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Food Safety News

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Utah Campylobacter Outbreak Traced to Raw Milk

Late last week, Food Safety News reported that a Salmonella outbreak in Utah had been linked to contaminated raw milk. So far, the Utah Department of Health said Sunday, six people have tested positive for Salmonella.  

The Utah Department of Health also confirmed Sunday that raw milk was suspected in another, unrelated outbreak, this time involving Campylobacter.  So far, nine people have been sickened in Weber, Davis and Cache Counties.  All of the victims reported drinking raw milk (unpasteurized milk) purchased at local vendors licensed to sell raw milk in the State of Utah. 

According to Utah health officials, coliform testing done on milk from the dairy involved in the outbreak came back high for coliform counts.  High coliform counts may be linked to the presence of disease-causing pathogens, such as Campylobacter, in the milk.

Julia Hall, a spokeswoman for the Utah Department of Health, confirmed that Ropelato Dairy was the source of the Campylobacter outbreak. She told Food Safety News that further tests are being conducted on the milk, and the dairy has not yet been authorized to resume selling raw milk.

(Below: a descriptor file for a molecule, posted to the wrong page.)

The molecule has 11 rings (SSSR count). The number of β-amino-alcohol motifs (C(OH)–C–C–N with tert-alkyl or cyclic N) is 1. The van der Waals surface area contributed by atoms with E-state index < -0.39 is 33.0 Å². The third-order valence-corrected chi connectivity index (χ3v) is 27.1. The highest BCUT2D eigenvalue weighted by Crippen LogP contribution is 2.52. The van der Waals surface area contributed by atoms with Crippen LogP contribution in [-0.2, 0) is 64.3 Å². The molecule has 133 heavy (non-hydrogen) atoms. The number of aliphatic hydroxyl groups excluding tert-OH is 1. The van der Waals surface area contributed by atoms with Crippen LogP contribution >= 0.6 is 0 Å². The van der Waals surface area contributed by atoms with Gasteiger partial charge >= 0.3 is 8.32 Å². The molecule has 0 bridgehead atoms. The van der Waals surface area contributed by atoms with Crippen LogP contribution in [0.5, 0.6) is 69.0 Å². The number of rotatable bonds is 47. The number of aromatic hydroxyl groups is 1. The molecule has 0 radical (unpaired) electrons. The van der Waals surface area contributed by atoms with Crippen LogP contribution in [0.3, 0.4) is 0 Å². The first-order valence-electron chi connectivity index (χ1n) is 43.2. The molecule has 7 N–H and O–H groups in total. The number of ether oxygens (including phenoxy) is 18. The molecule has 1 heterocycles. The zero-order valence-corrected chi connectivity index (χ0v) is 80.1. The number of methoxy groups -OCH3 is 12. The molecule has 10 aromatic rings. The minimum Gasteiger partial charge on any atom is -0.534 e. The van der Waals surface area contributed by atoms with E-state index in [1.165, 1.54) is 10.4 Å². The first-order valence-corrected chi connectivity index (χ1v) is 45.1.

Bob Ropelato, co-owner of Ropelato Dairy, told the Standard-Examiner Monday that he stopped selling raw milk after hearing of one person getting sick.  Ropelato confirmed the dairy is not currently selling raw milk, and in fact may discontinue the sale of raw milk at Ropelato Dairy altogether.  

The reason he sold it in the first place, Ropelato said, was that many of his customers believe raw milk is more nutritious than pasteurized milk so the demand was there to provide it.

But Glen Kinney, Weber-Morgan Health Department epidemiologist, disagreed.

“Pasteurization, or heating the milk to kill bacteria, destroys no more enzymes or proteins than stomach acid does,” he said.    

© Food Safety News
  • Peggy Boone

    Sure, but it changes the molecules’ makeup. Many people are lactose intolerant on the pasteurized milk.